The upkeep and quality of the entire place really reminded me of our brief experience in the private Silver Cove section at GSC, which is currently going for $621CAD to get in with the lowest-priced cabana (you might also be able to get access with an island spa treatment.)
After walking nearly all of the paths on the west side of the island, I ended up at the Lighthouse Bar slightly before noon, and spent a decent amount of time there exercising (the drink package, of course.) There was Wi-Fi coverage at the bar and surrounding tables as well, so I was able to catch up on the latest news, weather and gossip from home. One of the bar servers, Katherine, was incredibly friendly and made sure I always had a fresh drink. She tried to convince me to stay on for the next sailing, but unfortunately that wasn’t going to fly with the rest of my family.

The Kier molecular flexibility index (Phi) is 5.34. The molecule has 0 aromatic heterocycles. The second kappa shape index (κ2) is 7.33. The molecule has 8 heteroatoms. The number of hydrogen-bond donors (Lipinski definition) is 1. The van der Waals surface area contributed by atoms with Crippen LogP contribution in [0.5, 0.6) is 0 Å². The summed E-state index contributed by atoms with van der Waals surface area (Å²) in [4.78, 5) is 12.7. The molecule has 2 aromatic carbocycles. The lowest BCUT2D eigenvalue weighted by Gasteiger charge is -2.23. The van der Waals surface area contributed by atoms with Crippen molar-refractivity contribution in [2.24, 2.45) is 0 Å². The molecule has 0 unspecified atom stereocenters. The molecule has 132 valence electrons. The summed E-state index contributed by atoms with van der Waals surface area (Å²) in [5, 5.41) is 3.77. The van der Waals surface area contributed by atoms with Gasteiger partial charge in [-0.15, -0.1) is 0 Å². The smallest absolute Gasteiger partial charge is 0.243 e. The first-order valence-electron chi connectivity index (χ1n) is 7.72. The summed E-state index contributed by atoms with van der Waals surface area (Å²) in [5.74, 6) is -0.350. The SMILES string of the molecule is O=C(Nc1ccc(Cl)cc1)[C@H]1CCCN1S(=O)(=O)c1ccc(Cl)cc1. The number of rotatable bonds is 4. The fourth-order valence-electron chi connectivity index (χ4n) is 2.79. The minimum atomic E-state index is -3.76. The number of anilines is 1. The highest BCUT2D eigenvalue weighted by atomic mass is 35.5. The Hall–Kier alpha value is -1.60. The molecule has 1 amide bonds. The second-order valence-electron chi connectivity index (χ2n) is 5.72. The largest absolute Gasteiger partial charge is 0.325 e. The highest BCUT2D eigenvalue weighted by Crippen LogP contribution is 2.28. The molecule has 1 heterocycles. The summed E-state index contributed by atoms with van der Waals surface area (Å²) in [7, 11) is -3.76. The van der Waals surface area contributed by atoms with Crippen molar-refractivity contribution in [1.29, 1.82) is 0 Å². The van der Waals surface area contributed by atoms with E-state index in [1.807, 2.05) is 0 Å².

The Seakers buffet area at Ocean Cay also just served to reiterate the well-kept nature of the rest of the island, with all prep and storage areas visibly clean, few flying insects, a great selection of food, and attentive staff. Comparing to Great Stirrup Cay’s general-admission food options, Seakers was absolutely a better experience, and I’d argue also beats the Silver Cove Restaurant.
A relaxing roundtrip
After lunch and another stroll around the island, it was time for me to head back to the ship for a shower and nap – something that Kayla and I sorely miss for ourselves when our kids decided to grow out of them. I woke up a couple hours later, spent some time reading in the amphitheatre area outside the Horizon Bar, then went down to the Marketplace Buffet to have some pre-dinner to keep going until late dining in My Assigned Olive Restaurant.
I was surprised to find out that the buffet had shrunk in size from the first day. During my lunch on Day 1, both port and aft sides of the Marketplace were open but the aft section was closed. This evening, only the port side was open, with only a small panel open to the bar on the left.